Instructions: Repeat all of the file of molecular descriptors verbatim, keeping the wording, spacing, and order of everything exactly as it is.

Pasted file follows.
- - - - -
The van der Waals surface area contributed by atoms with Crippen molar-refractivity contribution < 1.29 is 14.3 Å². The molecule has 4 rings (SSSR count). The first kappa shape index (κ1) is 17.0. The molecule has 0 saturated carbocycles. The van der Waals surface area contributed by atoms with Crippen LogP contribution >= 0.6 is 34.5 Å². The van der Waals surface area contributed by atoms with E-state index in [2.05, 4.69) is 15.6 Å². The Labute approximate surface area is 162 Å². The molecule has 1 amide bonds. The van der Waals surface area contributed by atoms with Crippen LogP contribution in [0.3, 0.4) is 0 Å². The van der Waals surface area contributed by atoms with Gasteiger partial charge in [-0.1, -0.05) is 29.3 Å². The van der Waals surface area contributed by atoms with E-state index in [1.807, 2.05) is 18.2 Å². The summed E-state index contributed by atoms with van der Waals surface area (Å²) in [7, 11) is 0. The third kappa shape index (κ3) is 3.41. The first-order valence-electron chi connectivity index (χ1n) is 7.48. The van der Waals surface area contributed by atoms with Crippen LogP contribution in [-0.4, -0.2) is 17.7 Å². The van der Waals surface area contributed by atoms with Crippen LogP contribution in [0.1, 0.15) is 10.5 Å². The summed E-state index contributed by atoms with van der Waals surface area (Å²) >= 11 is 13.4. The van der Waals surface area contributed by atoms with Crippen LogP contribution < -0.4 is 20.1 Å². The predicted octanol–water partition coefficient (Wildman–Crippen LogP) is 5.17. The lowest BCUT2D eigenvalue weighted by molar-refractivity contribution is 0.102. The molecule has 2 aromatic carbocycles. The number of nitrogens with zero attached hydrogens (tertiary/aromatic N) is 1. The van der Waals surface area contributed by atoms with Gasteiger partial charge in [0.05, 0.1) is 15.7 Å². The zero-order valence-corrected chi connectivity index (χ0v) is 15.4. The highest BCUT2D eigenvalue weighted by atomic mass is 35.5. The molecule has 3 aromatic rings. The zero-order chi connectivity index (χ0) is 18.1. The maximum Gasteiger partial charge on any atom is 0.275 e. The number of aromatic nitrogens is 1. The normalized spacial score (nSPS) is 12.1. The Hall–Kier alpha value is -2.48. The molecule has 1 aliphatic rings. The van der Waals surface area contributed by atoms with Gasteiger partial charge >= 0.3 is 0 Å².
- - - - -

The van der Waals surface area contributed by atoms with Crippen molar-refractivity contribution < 1.29 is 14.3 Å². The molecule has 4 rings (SSSR count). The first kappa shape index (κ1) is 17.0. The molecule has 0 saturated carbocycles. The van der Waals surface area contributed by atoms with Crippen LogP contribution >= 0.6 is 34.5 Å². The van der Waals surface area contributed by atoms with E-state index in [2.05, 4.69) is 15.6 Å². The Labute approximate surface area is 162 Å². The molecule has 1 amide bonds. The van der Waals surface area contributed by atoms with Crippen LogP contribution in [0.3, 0.4) is 0 Å². The van der Waals surface area contributed by atoms with Gasteiger partial charge in [-0.1, -0.05) is 29.3 Å². The van der Waals surface area contributed by atoms with E-state index in [1.807, 2.05) is 18.2 Å². The summed E-state index contributed by atoms with van der Waals surface area (Å²) in [7, 11) is 0. The third kappa shape index (κ3) is 3.41. The first-order valence-electron chi connectivity index (χ1n) is 7.48. The van der Waals surface area contributed by atoms with Crippen LogP contribution in [-0.4, -0.2) is 17.7 Å². The van der Waals surface area contributed by atoms with Crippen LogP contribution in [0.1, 0.15) is 10.5 Å². The summed E-state index contributed by atoms with van der Waals surface area (Å²) >= 11 is 13.4. The van der Waals surface area contributed by atoms with Crippen LogP contribution < -0.4 is 20.1 Å². The predicted octanol–water partition coefficient (Wildman–Crippen LogP) is 5.17. The lowest BCUT2D eigenvalue weighted by molar-refractivity contribution is 0.102. The molecule has 2 aromatic carbocycles. The number of nitrogens with zero attached hydrogens (tertiary/aromatic N) is 1. The van der Waals surface area contributed by atoms with Gasteiger partial charge in [0.05, 0.1) is 15.7 Å². The zero-order valence-corrected chi connectivity index (χ0v) is 15.4. The highest BCUT2D eigenvalue weighted by atomic mass is 35.5. The molecule has 3 aromatic rings. The zero-order chi connectivity index (χ0) is 18.1. The maximum Gasteiger partial charge on any atom is 0.275 e. The number of aromatic nitrogens is 1. The normalized spacial score (nSPS) is 12.1. The Hall–Kier alpha value is -2.48. The molecule has 1 aliphatic rings. The van der Waals surface area contributed by atoms with Gasteiger partial charge >= 0.3 is 0 Å².